Many people go on retreats as a way of escaping their daily routine for a while and living new experiences that will leave them feeling refreshed and accomplished. Such experiences have also been known to give some people enough inspiration to spark their creative endeavors, such as writing blog posts for Retrigo (totally not me, right?). Jokes aside, I recently came back from a trip to Japan, and while it wasn’t a retreat per se, the quality of some activities I did has left me with a few interesting, Japanese-style retreat ideas in mind. The next two posts will serve as a tribute to the wonderful country that is Japan by providing an insight into some interesting traditional activities it has to offer.
Let’s start with a more physical, fitness-style retreat: karate, which happens to be one of my favorite sports (don’t mess with me, I’m a black belt!).
The word “karate” means “empty hand” in Japanese, hence the non-usage of fighting tools in most styles of karate combating. This martial art originated in Okinawa as a method of self-defense to replace weapons, which were forbidden under the invasion of outer Japanese forces. It was formerly known as “te” (“hand”) and mainly practiced by the natives of Ryukyu Islands.
Later, the three Okinawan cities of Shuri, Tomari, and Naha each developed their own style of te, which they respectively called Shuri-te, Tomari-te, and Naha-te and collectively referred to as “tode.” Over time and to this day, the former two styles merged to become Shorin-ryu (the style I practice) while Naha-te took the name of Shorei-ryu.
Today, these two styles are referred to as branches of the renowned martial art called “karate.” The name comes from an Okinawan master who altered the pronunciation of the Chinese character “tode” to “kara” (“empty”) so that, combined with the character “te,” it meant “empty hand.” And thus, karate as we know it today was born.
Why Practice Karate?
Karate may not help me fight away jet lag from my trip (bummer!), but it has made countless contributions to my overall well-being, and I’m sure it will for you, too. I will leave the commonly known assets to physical defense and health aside and go straight to the psychological growth benefits, because I believe that the greatest fight in life is not a physical one.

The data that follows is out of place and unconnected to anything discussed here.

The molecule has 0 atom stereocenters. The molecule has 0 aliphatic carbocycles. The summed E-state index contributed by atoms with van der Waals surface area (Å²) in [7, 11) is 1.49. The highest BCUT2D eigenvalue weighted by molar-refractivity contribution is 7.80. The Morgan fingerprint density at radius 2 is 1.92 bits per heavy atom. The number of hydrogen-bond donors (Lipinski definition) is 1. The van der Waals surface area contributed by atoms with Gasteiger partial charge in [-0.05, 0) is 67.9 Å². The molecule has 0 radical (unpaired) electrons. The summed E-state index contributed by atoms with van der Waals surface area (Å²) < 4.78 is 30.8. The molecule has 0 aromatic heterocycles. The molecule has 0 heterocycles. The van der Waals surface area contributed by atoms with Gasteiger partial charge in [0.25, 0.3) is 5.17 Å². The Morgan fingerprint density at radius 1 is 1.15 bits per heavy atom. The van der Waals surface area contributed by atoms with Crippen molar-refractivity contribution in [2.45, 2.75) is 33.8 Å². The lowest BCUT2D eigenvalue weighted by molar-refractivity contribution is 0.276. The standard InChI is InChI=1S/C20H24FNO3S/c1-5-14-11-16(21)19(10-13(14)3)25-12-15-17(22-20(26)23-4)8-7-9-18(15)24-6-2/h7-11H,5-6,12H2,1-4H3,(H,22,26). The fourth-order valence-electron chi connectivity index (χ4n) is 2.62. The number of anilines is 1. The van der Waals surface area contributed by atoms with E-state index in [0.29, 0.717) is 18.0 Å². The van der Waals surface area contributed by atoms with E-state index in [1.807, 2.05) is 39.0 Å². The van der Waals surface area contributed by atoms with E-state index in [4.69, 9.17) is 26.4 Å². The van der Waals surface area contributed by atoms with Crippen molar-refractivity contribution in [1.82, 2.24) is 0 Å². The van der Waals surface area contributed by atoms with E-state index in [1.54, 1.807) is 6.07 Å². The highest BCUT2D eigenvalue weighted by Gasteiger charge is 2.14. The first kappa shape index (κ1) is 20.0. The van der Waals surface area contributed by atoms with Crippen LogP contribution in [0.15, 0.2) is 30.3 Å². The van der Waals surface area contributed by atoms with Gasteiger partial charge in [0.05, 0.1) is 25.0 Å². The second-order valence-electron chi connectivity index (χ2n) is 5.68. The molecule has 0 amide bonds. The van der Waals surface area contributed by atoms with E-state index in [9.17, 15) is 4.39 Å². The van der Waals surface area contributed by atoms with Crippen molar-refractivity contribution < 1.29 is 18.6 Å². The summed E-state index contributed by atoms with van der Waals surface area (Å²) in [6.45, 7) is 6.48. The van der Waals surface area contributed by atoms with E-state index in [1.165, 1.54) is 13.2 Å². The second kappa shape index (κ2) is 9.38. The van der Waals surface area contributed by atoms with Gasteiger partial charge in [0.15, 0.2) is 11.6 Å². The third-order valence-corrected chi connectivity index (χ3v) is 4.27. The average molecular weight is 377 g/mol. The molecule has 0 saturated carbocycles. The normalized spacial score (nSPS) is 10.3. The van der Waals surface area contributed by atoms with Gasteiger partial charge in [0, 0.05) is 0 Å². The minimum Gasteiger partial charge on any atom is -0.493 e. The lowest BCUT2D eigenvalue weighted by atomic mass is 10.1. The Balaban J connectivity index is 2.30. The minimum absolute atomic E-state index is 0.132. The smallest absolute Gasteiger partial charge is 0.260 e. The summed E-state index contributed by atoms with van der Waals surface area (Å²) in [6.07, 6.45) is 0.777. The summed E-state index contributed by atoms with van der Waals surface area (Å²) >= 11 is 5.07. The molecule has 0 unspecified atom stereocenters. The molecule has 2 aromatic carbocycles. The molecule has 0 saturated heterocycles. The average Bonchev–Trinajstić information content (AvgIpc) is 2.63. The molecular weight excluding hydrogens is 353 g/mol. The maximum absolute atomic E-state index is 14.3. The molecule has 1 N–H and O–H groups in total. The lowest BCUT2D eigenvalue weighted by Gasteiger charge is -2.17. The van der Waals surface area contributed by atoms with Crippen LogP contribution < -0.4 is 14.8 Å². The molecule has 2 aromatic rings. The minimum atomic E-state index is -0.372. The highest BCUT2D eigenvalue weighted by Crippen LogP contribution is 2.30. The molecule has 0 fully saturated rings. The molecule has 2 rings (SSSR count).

Karate is about way more than just kicking, punching, and blocking attacks from an opponent. It also teaches you important values and lessons to apply to your life. A great emphasis is put on internalizing the values of discipline, determination, and perseverance as students learn various martial techniques, and personally, in my weekly classes, there is a “Word of the Week” which is especially discussed with the children (“politeness,” “gratitude,” “respect,” “goal fixing,” “tolerance,” and many more!).
Because when will you actually need to physically defend yourself? Probably (and hopefully) never. But when will you need to do things to the best of your abilities? To never give up and keep working until you succeed? To follow your dreams and ambitions regardless of external obstacles and the thoughts of others? To treat the people on your way with respect, compassion, love, and empathy, just like you would want to be treated? To feel the incredible, indescribable feeling of holding in your hands your new, shiny black belt that you’ve worked tirelessly for so long to receive? Always. You will always need self-actualization, no matter where, when, or how.
Apply this lesson to your own dreams and conquer the world! Achieve your goals and have a happy retreat!
If you’re in Montreal and you’re interested in karate, check out Groupe Karaté Sportif, an awesome karate company with which I take my classes (in French).
English links for further reading: http://www.athleticscholarships.net/history-of-karate.htm https://theculturetrip.com/asia/japan/articles/the-origins-of-karate/ http://www.historyoffighting.com/karate.php
You can take a look at our other karate retreats on our website!